County Road 2: There are two ways you can get to the camp driving north on highway 35. The first is to continue on the highway until you get to Minden and then drive through Minden and go south on County Road 2 to the camp. The second is to turn onto County Road 2 just before Moore's Falls and then drive north to the camp. This is generally the shorter route but the road is more "twisty". The drive along highway 35 is also designated a scenic route and so may be of more interest.
Entrance Sign: The entrance sign is a project of the class of 9T8, replacing a much smaller and difficult to see sign (which often resulted in people missing the Survey Camp Road turnoff). It is pretty hard to miss the current sign.
Camp Road: The Camp Road was nicely regraded several years ago by the University's Facilities and Services Department. Prior to that, it was somewhat muddy and treacherous when the spring camps were held.
Highway Curve Area: This is the area where one of the three main projects, the "Construction Layout Exercise" is held. Students do all of the required measurements and calculations in preparation for the construction of a two lane rural road.
Camp Parking Lot: Main parking area of the Survey Camp. In general vehicles are parked here at the start of camp and do not generally move during Camp. Vehicles are not allowed to drive to the work areas.
Kitchen / Dining Hall: This is where all of the meals will be prepared and served. The service is cafeteria style, with both a hot & a cold serving area. Seating is on picnic tables and students are required to scrape their plates at the end of the meal and bring trays & dishes to a common area for cleaning.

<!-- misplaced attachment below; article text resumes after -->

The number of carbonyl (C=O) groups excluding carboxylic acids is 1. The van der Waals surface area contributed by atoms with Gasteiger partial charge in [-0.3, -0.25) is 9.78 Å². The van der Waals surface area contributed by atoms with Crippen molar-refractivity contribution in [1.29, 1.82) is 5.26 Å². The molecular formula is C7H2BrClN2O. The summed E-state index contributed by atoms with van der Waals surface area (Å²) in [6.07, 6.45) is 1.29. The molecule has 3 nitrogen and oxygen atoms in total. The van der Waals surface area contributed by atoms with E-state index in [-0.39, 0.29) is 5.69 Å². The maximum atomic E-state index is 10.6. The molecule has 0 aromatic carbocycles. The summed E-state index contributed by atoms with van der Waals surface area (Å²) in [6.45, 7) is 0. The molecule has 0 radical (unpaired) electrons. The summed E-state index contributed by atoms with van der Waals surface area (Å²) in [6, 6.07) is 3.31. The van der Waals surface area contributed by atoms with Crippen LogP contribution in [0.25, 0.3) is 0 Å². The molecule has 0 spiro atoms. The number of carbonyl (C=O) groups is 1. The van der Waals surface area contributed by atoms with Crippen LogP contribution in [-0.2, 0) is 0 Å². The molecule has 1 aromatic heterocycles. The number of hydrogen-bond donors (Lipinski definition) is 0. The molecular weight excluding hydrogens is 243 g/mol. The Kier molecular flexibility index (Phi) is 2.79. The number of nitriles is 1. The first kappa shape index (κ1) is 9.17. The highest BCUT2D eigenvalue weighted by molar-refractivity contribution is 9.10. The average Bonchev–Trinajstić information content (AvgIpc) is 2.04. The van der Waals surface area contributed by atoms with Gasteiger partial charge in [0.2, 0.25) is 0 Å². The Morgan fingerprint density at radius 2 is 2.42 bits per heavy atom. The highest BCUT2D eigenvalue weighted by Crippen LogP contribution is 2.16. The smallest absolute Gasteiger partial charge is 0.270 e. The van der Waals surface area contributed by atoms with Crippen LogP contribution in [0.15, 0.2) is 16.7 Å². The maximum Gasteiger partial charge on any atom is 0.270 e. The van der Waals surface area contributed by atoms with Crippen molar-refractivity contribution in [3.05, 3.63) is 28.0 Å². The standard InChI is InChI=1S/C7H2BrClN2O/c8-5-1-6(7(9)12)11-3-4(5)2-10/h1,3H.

Bunkhouse: The original accommodation at camp. Quite "rustic" inside and restricted to male students.
Stewart Hall: Renovated in 1992, this dormitory has one wing for male students and one for female students.
Staff Cottage: Original since the 1920's. Here is another view from Point A. The staff cottage also has a wonderful view of Gull Lake.
Skulehouse: Built in the 1940's to accommodate the influx of students from the Second world war. Now used as the main teaching facility, with one lecture and two tutorial/drafting rooms and an equipment dispensing area.
Footbridge (main): The main upper crossing over the stream separating the living/eating areas from the Skulehouse.
Footbridge (lower): A lower crossing of the stream, nearer to Gull Lake, contributed by the class of 9T6.
Dock: Contributed by the class of 9T9, the dock is a focal area of recreation and also the origin of boat trips to remote measurement points. Another view...
Diving Platform: Contributed by the class of 0T4, the diving platform has become a gathering point for students who wish to enjoy their leisure time while at camp.
Point "A": A significant measurement point in the triangulation network on Gull Lake. Great view too...
Cottage Road: Branching off from the Camp Road north of the parking lot, the Cottage Road leads to several private cottages on the western side of the lake. The road crosses University property and several monuments are included along it.
- 9T4: Fall 1992
- 9T5: Fall 1993
- 9T6: Spring 1994, Fall 1994
- 9T7: N/A
- 9T8: Fall 1996
- 9T9: Spring 1997, Fall 1997
- 0T0: Spring 1998, Fall 1998
- 0T1: Spring 1999, Fall 1999
- 0T2: Fall 2000
- 0T3: Spring 2001, Fall 2001
- 0T4: Spring 2002, Fall 2002
- 0T5: Spring 2003, Fall 2003
- 0T6: Camp 1 - 2004, Camp 2 - 2004
- 0T7: Camp 1 - 2005, Camp 2 - 2005
- 0T8: Camp 1 - 2006, Camp 2 - 2006
- 0T9: Camp 1 - 2007, Camp 2 - 2007
- 1T0: Camp 1 - 2008, Camp 2 - 2008
- 1T1: Camp 1 - 2009, Camp 2 - 2009
- 1T2: Camp 1 - 2010, Camp 2 - 2010
- 1T4: Camp 1 - 2012
Fall 2002: Photos from Prof. E.C. Bentz
Learn about basic canoeing through this short video. Although the video is old, it has expert canoeist demonstrating proper techniques.